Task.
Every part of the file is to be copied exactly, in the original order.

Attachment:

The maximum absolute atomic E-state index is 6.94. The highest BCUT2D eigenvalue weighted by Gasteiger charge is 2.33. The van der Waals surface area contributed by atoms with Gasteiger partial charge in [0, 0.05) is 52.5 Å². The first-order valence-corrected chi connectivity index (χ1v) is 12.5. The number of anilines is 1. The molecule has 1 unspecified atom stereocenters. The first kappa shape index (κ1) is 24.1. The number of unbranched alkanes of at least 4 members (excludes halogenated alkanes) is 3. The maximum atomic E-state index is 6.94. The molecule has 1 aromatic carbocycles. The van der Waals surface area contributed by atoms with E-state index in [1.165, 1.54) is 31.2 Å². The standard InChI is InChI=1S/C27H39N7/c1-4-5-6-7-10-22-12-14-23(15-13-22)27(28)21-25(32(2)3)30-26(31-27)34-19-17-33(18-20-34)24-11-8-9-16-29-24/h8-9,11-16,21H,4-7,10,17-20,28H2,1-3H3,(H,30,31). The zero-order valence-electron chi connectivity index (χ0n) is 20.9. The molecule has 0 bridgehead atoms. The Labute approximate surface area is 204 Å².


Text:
The maximum absolute atomic E-state index is 6.94. The highest BCUT2D eigenvalue weighted by Gasteiger charge is 2.33. The van der Waals surface area contributed by atoms with Gasteiger partial charge in [0, 0.05) is 52.5 Å². The first-order valence-corrected chi connectivity index (χ1v) is 12.5. The number of anilines is 1. The molecule has 1 unspecified atom stereocenters. The first kappa shape index (κ1) is 24.1. The number of unbranched alkanes of at least 4 members (excludes halogenated alkanes) is 3. The maximum atomic E-state index is 6.94. The molecule has 1 aromatic carbocycles. The van der Waals surface area contributed by atoms with E-state index in [1.165, 1.54) is 31.2 Å². The standard InChI is InChI=1S/C27H39N7/c1-4-5-6-7-10-22-12-14-23(15-13-22)27(28)21-25(32(2)3)30-26(31-27)34-19-17-33(18-20-34)24-11-8-9-16-29-24/h8-9,11-16,21H,4-7,10,17-20,28H2,1-3H3,(H,30,31). The zero-order valence-electron chi connectivity index (χ0n) is 20.9. The molecule has 0 bridgehead atoms. The Labute approximate surface area is 204 Å².